Changing Gears

Anyone, whether adults or children with Asperger’s and high functioning autism get extremely into whatever they are doing and have a hard time switching gears.

An Asperger’s brain is not as fluid as the typical person’s. It can excel at individual tasks, but it focuses on these tasks so intently, with so much energy and absorption and focus, that it needs some time to rest and reset before it can switch to another activity. In my expression of this experience I literally reach a threshold. Then nothing occurs if I cannot regroup exactly when I know I need to or when I have a lot advancing me at once.

Processing Overload

In some cases people with Asperger’s take in so much information during an activity or interaction, especially emotions, that they’re not able to process it during the activity.

I know aspired adults that can hold off this need for processing until after the activity so that they can remain engaged and a participant.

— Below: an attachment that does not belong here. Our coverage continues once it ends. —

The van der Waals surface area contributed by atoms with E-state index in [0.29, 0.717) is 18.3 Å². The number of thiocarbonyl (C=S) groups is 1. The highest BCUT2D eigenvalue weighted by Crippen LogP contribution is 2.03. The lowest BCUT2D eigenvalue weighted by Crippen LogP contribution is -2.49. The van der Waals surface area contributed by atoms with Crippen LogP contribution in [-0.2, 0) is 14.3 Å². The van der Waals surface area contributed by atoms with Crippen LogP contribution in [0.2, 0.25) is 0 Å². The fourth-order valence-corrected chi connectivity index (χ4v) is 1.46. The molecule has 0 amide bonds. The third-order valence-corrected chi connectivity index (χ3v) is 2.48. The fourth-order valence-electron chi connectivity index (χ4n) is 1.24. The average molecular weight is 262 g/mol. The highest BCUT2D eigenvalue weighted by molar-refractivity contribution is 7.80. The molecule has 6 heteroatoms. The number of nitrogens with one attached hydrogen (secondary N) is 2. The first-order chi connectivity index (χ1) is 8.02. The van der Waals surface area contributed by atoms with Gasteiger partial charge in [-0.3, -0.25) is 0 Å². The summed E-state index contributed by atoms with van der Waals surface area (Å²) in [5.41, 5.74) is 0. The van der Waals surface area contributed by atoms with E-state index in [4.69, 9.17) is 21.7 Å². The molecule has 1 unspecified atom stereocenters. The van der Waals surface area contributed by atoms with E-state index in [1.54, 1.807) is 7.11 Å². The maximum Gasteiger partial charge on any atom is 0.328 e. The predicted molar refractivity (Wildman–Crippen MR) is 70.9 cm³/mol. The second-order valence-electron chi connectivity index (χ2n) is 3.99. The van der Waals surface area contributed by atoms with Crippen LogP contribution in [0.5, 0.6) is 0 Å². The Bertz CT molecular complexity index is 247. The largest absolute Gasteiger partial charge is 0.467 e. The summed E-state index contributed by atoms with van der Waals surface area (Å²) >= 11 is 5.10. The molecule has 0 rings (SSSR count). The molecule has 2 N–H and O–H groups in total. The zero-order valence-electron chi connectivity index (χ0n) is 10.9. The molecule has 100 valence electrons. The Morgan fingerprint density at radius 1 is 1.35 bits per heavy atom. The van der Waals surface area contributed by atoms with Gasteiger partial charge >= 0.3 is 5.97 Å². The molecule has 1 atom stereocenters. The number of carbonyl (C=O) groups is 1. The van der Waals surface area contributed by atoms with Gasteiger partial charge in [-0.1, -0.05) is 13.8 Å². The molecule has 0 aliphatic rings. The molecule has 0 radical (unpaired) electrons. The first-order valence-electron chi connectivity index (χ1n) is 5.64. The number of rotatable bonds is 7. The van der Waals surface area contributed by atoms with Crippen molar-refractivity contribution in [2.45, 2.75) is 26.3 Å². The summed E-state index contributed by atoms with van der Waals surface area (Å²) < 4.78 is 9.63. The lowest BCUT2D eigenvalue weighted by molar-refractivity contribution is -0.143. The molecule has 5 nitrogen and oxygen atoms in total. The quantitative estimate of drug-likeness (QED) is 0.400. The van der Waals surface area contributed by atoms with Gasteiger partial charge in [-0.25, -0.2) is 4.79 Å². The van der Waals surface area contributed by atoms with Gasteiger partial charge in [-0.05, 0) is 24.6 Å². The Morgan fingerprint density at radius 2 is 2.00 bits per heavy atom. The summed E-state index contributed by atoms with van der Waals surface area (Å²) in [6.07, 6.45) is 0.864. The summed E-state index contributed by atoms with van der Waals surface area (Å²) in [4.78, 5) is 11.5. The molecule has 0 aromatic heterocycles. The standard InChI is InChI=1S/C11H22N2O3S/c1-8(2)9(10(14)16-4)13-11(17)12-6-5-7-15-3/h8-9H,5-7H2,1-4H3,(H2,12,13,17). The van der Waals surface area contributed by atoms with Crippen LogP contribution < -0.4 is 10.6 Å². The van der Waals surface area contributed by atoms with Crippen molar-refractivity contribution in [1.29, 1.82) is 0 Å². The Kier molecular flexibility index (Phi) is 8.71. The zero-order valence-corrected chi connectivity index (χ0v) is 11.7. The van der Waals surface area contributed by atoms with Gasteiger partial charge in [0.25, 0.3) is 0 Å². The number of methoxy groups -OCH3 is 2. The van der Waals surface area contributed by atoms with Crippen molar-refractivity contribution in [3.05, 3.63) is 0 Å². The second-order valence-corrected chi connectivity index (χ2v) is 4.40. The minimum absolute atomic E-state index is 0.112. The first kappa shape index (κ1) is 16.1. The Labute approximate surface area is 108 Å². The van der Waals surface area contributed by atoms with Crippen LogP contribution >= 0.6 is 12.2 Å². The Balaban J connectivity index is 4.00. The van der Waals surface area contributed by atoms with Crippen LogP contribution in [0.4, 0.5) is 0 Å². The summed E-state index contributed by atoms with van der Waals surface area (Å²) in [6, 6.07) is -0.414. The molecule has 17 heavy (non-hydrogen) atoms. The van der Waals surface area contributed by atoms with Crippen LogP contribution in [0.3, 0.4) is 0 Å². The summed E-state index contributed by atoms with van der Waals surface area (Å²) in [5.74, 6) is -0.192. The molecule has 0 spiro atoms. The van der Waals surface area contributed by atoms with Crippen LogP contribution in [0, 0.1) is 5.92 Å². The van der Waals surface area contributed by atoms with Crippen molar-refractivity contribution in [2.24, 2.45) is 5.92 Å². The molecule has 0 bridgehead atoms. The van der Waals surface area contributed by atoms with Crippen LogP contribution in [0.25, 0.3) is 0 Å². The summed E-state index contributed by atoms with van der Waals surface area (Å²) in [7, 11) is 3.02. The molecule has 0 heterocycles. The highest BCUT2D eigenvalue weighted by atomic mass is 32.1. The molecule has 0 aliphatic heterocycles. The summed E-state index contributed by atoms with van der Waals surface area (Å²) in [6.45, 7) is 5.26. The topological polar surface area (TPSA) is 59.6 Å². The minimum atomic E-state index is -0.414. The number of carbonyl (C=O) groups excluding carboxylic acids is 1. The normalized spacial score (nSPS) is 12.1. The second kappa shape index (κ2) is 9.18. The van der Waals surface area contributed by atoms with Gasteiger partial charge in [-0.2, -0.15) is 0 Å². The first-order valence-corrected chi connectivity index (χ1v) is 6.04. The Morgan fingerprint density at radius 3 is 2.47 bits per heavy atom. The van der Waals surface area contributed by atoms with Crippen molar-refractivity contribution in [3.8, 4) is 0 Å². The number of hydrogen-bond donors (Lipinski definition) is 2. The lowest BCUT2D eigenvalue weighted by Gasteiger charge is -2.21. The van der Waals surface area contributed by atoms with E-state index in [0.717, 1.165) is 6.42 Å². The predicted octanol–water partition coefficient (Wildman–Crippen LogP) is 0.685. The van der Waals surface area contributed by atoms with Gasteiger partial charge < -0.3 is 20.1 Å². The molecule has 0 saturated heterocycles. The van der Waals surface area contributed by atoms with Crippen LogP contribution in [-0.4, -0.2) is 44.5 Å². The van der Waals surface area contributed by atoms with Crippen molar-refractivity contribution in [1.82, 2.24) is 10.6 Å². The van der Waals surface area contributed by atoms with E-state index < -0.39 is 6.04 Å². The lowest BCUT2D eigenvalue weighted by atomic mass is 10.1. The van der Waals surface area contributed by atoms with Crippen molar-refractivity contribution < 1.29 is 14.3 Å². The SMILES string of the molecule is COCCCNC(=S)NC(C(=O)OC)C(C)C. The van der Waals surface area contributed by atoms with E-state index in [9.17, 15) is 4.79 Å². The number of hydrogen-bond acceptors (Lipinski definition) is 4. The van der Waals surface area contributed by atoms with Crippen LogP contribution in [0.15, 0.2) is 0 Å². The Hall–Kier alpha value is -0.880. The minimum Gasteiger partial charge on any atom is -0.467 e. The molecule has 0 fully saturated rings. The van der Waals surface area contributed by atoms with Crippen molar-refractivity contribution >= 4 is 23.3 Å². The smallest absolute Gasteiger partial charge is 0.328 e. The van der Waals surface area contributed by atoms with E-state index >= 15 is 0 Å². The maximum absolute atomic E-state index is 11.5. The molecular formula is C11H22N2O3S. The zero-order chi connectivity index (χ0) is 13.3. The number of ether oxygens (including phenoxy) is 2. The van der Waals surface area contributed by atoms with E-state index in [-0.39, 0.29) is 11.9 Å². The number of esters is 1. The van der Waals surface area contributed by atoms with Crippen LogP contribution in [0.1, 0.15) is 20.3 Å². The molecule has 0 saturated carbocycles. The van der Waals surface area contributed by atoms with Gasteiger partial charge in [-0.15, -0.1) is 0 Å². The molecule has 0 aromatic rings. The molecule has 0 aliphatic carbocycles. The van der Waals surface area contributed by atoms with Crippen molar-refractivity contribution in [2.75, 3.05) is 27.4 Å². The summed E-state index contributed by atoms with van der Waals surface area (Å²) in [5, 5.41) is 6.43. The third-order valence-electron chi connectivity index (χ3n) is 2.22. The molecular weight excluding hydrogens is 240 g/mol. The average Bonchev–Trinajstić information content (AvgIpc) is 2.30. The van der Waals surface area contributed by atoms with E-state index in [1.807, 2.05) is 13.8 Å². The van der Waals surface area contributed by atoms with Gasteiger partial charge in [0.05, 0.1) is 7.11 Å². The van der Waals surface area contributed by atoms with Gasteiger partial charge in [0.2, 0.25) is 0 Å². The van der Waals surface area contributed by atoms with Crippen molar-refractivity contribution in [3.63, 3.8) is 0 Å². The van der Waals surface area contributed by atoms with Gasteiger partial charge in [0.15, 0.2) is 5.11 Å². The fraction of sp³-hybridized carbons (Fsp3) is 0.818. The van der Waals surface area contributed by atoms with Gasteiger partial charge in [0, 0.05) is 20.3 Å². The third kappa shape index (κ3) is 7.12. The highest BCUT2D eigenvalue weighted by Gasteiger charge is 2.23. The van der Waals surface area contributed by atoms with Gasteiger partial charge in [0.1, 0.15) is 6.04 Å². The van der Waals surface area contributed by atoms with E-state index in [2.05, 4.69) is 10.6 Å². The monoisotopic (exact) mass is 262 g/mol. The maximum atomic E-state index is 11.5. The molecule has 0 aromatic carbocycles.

As soon as the activity or social interaction is over however, all that extra information needs to be processed or the person will feel overwhelmed.

Let’s Talk About What Mean When I Say “Process”

An Aspie feels everything so intensely, that they almost have to turn away from some of it or not receive some of it in order to remain functioning. For me, I have what I call a block that occurs. Where I am just temporarily unavailable to absorb what is occurring. If it is more of an emotionally or sensitively based intensity it may be more of a protective response. Many Aspergers can attest to what this point of reference is as well and what it looks like for them in how they feel and the availability they have to filter any information and form it is put forth. All in all this extra information has to go somewhere, and after a certain amount of time of trying to ignore all this extra information, it needs to be dealt with.

Anxiety About What Is Next And How To Get From Here To There In A Space Of Clarity.

Sometimes, anxiety is about the activity that is coming next. And trying to figure out how to calibrate to the gap that is the “gap “in between where we are and where we need to get adds to the challenge.